Build your own Arthur satellite dish for tracking the ISS

Construct a 3D paper model of the iconic Arthur satellite dish that notifies you whenever the International Space Station passes overhead!

The Arthur satellite dish at Goonhilly Earth Satellite Station

Based in Cornwall, UK, the Goonhilly Earth Satellite Station was once the largest satellite earth station in the world. It has been home to more than 60 dishes since its first dish, Arthur, was built in 1962.

Arthur satellite dish

Arthur is responsible for bringing many iconic moments in television history to the UK. For example, it transmitted man’s first steps on the moon on 20 July 1969. Since then, it’s become a protected Grade II listed structure.

Project Arthur

Apollo 50’s Project Arthur is an open-source 3D papercraft project that allows you to build your own desktop Arthur satellite dish model, complete with LED notifications via a Raspberry Pi Zero W.

The entire body of the satellite dish is built using ten sheets of 160gsm cardstock, printed with the Arthur design that you can download for free from the Project Arthur website. A Raspberry Pi Zero W fits within the base of the model, and you can push a small LED through the feedhorn — the bit that sticks out the front of the dish.

Arthur satellite dish - raspberry pi iss indicator

The Apollo 50 team created a simple IFTTT web applet that accesses an API to find out the location of the International Space Station (ISS).

The project uses a conditional web applet that we created on the IFTTT (If This Then That) platform. The applet monitors an API via NASA and Open Notify that we give a specific location on Earth (such as your home/school). It computes whether the ISS is overhead, and in that case sends a tweet to you with a particular hashtag (such as #ISS_overGoonhilly). When this hashtag is picked up by the code running on the Pi, the LED will flash to indicate that the ISS is overhead!

Raspberry Pi and the International Space Station

Our two Astro Pi units, Ed and Izzy, are currently aboard the International Space Station as part of the ongoing Astro Pi Challenge we’re running in partnership with the European Space Agency (ESA). The Astro Pi units consist of a Raspberry Pi 1 Model B+ and a Sense HAT inside a 6063-grade aluminium flight case, and they allow school children from all ESA member countries to write code to run experiments in space. You can learn more about the Astro Pi Challenge here.

Astro Pi in space - Arthur satellite dish

If you’d like to try out more space-themed Pi projects, our free project resources include ‘People in space’ indicator — a handy LED-packed gadget for checking how many people (that we know of ?) are currently in space.

Raspberry Pi ISS People in Space indicator - Arthur satellite dish

There are many more free resources on our projects site, including our own take on an ISS tracker, and the files to print your own Astro Pi case. And you can learn more about papercraft in issue 6 of HackSpace magazine, our monthly maker publication available in print and as a free PDF download that makes a sneaky appearance in the Project Arthur video!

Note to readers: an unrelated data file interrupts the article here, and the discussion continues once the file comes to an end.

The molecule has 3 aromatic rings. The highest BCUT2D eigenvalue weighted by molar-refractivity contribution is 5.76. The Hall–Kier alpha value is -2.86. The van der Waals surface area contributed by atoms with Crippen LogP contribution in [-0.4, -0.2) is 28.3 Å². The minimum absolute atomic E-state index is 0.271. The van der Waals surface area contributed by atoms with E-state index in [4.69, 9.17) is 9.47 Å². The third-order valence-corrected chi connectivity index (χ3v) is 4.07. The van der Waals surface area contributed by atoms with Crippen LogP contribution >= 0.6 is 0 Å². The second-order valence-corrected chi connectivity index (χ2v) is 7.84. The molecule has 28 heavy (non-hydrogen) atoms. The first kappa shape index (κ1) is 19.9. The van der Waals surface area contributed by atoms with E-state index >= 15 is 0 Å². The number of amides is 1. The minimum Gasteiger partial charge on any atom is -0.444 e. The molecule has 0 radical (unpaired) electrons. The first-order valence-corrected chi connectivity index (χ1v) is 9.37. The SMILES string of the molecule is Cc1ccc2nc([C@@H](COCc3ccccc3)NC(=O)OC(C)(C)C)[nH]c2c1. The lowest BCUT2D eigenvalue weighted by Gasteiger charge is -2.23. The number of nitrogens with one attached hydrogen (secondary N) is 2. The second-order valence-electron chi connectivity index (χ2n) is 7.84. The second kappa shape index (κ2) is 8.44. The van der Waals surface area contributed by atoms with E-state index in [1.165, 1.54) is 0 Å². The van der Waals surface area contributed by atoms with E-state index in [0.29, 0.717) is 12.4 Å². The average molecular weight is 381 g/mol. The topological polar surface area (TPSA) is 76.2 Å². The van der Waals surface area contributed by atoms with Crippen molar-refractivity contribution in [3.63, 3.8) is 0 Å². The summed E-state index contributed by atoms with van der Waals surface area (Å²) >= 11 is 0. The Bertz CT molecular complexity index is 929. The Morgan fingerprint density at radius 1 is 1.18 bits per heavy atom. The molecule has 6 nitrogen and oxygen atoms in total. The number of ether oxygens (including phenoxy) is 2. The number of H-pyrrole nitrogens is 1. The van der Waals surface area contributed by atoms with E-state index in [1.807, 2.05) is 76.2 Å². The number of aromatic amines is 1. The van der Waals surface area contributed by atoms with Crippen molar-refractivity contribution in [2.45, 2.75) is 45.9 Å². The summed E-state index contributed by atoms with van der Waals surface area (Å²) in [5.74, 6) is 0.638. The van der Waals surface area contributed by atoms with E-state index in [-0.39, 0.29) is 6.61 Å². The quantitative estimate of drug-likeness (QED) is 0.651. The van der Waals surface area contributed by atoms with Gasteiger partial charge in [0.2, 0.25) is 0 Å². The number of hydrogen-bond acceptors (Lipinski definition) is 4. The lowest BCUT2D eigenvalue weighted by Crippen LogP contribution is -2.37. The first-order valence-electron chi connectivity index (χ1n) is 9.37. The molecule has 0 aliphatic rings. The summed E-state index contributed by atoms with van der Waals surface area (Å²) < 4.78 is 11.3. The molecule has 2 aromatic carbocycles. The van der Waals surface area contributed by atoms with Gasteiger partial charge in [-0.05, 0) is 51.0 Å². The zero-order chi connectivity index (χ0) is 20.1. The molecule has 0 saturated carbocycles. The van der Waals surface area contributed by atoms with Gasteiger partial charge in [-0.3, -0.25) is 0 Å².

Alex Bate avatar

I’m definitely making this and I apologise in advance to everyone at Pi Towers for the mess I’ll inevitably make on and around my desk.

Edward avatar

I really want to do this. However, I need some help. What is 160 GSM whitecard? When I searched for it all the websites are in the UK and I am IN the USA.

SimonFD avatar

GSM is grams per square metre. For comparison, a normal sheet of printer paper might be 80 GSM, so 160 GSM might be considered “thick paper”.

This website might help:

Edward avatar

Thank you for the response.It looks like I need to get 40 lb stock to get close to 160 gsm. Off to the office supply store.

StevenP avatar

An upgrade idea – use a pan and tilt mechanism to point the dish and follow in real-time where the ISS is currently in the sky. It’s always useful to know where to look in the sky if you are trying to find the ISS, you won’t see it if it’s behind a neighbour’s house or a cloud.

Alex Bate avatar

That’s an awesome idea!

Alec Short avatar

That would be amazing yes!!!

Edward avatar

What do the various numbers printed on the cut and fold lines represent? I though they were measurements(in millimeters) but they dont seem to make sense.

Alex Bate avatar

Hi Edward. The instructions on the printout page suggest that you glue the numbers to each other. Once printed and cut out, you’ll find two of each number. So glue 1 to 1, 2 to 2 and so on.

Edward avatar

Thanks Alex. I guess I should have read ALL 4 of the instructions ;-P

Mark avatar

Are there Step-By-Step instructions for this? I’m new, and would rather enjoy making this project.

Alex Bate avatar

Hi Mark. If you click the link on the Project Arthur website to go through to GitHub, you’ll find instructions on the printout sheets for the model.

Mark avatar

Alex, Thank you for a swift reply. However, I was referring to the Raspberry Pi. How do I wire it up inside the Big Arthur, and upload the software to it, get it running etc. The model is made. Now I want to start working with it. Gonna merge several programs (IIS – Tip of Dish) and How Many in Space (perimiter of dish.

ike mitchell avatar

This has been a blast to build. I’ve never been good at model making, but my Arthur looks fantastic. I’ll post when I have the ISS link running.

Thank you for such a fun project

Edward avatar

Can someone explain the Pizero/python side of this? I am guessing I load whatever version of raspian I prefer onto the Pizero, set it up to my LAN, and then run the pi code. py file. Does that sound correct?

David avatar

Add me to the list ;) I’d really like to know this, too.
I am new to raspbi & co. so it would really be helpful to have a step-by-step tutorial regarding the pi/electronics side.

Looking into I did find out that the LED goes into pin number 36, however, I don’t have a clue where number 36 is on the GPIO.